I thought I was doing my good deed of the week, but actually ended up wasting an otherwise perfectly good Saturday afternoon.
I had agreed to attend a city-wide career/life success program for high school students. I would be conducting three 20-minute programs on careers in marine sciences. I don’t normally like giving up Saturday afternoons, but at least it’s February and it’s not like I’d be going to the beach or something equally as summer-like. I got a clue that I was in trouble, when I was directed to the classroom for my programs and I just kept walking, and walking, and walking. For my first session, I had a single 9th grade girl, who was there at the high school to take a test and decided to hang around and see what was going on. For my second program, my audience was a middle-aged math instructor from a South Carolina college who, “was always interested in oceanography.” When no one showed up for the third session, I was about to shut down and pack up when a middle school student showed up with her teacher’s 18-month old little boy. We talked for a few minutes, but mostly we chased the kid around and played with him. In an earlier life, I would have been royally P-O’d and it would have ruined the rest of the weekend. In my old age, I was just annoyed and will chalk it up to a lesson learned.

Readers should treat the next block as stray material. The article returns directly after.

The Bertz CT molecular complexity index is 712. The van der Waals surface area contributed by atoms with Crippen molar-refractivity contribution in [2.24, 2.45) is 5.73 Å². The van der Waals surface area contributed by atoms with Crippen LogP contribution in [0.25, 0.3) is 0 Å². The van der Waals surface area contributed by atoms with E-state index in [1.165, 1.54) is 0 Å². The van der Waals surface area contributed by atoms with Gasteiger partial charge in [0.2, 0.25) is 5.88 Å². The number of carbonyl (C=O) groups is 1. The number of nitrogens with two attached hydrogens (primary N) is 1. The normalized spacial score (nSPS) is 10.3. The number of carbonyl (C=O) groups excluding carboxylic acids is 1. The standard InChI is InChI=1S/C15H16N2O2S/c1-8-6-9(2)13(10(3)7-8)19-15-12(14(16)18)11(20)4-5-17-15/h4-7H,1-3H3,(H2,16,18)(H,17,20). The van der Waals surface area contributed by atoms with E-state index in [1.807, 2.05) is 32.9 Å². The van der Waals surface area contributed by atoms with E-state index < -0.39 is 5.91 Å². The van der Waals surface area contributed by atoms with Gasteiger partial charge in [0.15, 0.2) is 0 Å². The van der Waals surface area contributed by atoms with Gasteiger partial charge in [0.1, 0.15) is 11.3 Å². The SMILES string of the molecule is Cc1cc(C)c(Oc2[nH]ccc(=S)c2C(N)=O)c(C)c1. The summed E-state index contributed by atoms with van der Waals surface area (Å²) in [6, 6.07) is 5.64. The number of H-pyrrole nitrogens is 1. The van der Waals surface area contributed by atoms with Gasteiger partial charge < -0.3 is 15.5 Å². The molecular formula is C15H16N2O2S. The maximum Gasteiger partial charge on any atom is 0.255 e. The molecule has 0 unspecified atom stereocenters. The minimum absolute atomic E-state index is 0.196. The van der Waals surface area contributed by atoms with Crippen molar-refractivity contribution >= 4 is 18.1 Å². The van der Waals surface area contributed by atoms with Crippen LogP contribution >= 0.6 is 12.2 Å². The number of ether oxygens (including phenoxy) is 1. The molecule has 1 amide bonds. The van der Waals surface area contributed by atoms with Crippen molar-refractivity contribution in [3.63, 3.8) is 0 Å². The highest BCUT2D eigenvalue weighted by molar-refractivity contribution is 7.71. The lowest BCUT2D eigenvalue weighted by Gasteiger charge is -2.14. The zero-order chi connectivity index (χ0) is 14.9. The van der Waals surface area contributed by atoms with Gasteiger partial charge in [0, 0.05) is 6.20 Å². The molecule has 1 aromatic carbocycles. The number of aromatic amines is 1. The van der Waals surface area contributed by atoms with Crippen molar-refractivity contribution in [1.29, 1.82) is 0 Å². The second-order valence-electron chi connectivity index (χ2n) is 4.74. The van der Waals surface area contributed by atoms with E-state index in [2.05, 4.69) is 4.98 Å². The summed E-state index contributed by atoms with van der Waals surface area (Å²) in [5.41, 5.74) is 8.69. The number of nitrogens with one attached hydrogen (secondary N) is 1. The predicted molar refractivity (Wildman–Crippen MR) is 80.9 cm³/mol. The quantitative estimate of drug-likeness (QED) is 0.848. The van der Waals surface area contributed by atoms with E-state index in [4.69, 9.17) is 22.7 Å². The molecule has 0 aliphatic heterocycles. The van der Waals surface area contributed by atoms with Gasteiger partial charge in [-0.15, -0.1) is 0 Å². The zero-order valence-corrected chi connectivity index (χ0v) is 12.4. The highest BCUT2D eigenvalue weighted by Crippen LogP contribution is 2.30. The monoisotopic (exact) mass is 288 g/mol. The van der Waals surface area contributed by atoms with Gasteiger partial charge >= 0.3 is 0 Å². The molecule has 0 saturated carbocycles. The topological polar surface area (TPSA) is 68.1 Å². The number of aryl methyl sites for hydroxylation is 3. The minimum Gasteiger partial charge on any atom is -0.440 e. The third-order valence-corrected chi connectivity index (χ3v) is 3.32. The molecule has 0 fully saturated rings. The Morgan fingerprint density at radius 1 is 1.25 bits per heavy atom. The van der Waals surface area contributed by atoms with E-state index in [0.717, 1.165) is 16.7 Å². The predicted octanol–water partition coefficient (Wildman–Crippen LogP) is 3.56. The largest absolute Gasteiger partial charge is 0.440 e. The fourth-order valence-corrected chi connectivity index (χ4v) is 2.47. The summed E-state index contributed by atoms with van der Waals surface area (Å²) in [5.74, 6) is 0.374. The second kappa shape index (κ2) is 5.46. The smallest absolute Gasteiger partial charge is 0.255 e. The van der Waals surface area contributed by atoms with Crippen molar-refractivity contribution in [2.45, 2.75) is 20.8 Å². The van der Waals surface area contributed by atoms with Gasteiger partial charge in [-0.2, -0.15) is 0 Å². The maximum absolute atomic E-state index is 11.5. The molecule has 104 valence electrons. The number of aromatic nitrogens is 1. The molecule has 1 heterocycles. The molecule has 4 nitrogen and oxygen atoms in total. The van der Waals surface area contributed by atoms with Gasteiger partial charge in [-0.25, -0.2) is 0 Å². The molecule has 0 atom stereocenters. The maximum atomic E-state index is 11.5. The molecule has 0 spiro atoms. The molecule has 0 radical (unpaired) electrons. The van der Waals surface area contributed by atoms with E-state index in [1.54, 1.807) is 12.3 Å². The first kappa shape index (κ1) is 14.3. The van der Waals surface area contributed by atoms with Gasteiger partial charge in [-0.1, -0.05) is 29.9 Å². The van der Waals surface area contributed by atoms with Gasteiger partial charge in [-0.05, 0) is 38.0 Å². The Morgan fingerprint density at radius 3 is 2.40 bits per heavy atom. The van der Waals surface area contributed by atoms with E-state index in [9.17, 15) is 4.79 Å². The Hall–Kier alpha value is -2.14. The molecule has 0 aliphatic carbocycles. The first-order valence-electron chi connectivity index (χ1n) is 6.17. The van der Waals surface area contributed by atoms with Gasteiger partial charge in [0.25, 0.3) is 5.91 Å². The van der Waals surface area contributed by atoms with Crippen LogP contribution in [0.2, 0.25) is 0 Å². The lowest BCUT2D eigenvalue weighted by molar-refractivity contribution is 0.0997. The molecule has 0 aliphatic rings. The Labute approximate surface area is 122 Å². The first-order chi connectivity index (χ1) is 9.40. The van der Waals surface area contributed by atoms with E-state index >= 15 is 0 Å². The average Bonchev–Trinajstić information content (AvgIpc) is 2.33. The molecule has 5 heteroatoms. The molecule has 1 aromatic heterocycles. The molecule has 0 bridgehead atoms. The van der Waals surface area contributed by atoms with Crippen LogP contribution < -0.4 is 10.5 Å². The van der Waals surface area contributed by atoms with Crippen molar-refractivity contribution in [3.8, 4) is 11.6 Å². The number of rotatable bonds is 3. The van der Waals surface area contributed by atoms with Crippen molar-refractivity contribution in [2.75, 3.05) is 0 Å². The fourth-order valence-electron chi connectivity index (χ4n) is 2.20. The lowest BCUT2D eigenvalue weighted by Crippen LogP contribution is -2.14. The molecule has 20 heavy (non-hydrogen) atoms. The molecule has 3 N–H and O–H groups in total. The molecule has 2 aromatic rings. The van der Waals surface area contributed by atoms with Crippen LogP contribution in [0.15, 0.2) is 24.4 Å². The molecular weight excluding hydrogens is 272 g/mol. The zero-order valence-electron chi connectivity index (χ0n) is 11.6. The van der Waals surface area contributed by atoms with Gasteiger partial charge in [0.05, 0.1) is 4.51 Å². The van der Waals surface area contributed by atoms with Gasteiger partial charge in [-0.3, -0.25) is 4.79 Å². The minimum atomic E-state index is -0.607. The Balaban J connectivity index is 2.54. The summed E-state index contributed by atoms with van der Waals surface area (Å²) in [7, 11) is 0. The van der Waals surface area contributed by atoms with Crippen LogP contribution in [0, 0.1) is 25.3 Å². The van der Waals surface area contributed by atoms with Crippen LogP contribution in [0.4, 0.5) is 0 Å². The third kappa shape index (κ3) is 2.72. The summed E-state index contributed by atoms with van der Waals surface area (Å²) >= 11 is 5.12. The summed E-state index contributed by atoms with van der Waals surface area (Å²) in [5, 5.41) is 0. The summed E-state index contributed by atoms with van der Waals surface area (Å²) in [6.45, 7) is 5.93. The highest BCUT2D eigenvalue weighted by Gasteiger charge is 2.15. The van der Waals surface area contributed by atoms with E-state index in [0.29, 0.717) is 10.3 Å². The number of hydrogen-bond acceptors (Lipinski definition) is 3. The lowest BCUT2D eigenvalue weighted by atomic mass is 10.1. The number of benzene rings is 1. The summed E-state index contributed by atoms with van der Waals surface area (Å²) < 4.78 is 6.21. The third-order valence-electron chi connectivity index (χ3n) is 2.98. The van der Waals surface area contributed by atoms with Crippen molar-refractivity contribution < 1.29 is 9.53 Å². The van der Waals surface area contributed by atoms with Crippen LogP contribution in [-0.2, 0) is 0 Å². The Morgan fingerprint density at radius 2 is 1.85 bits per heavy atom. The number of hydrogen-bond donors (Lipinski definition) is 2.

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I went out for an exercise-walk this morning. Just a block from the house, I was stopped by a woman in a car and wearing scrubs. She asked for directions to Memorial Medical Center. I initially had two thoughts.
1.) Boy, is she lost. Memorial Med Ctr is miles from here.
2). Why does what-appears-to-be-a-nurse need directions to the hospital.
It turns out she was a home health care nurse and her patient took a fall. The ambulance with her patience passed us while we talked. Fortunately for her, she picked on the righ random pedestrian. I am blessed with virtually no natural talents but one. I have a decent sense of direction, and can both give and take very good directions. I wrote out a very specific set of directions for her, right to the emergency room door. I hope she found it OK and her patient does all right.
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A couple of our close friends are going through a tough time. His mother had a massive stroke about two weeks ago and has been unconscious on a ventilator ever since. This has prompted conversations in our family about end-of-life issues. Mrs. Poolman was discussing it with Writer Princess over lunch the other day, and expressed the thought that she would never want to be kept alive past her time by extended artificial means. Writer Princess eased her mind. “Don’t worry Mom. I’ll pull your plug.”
That’s good to know. I guess.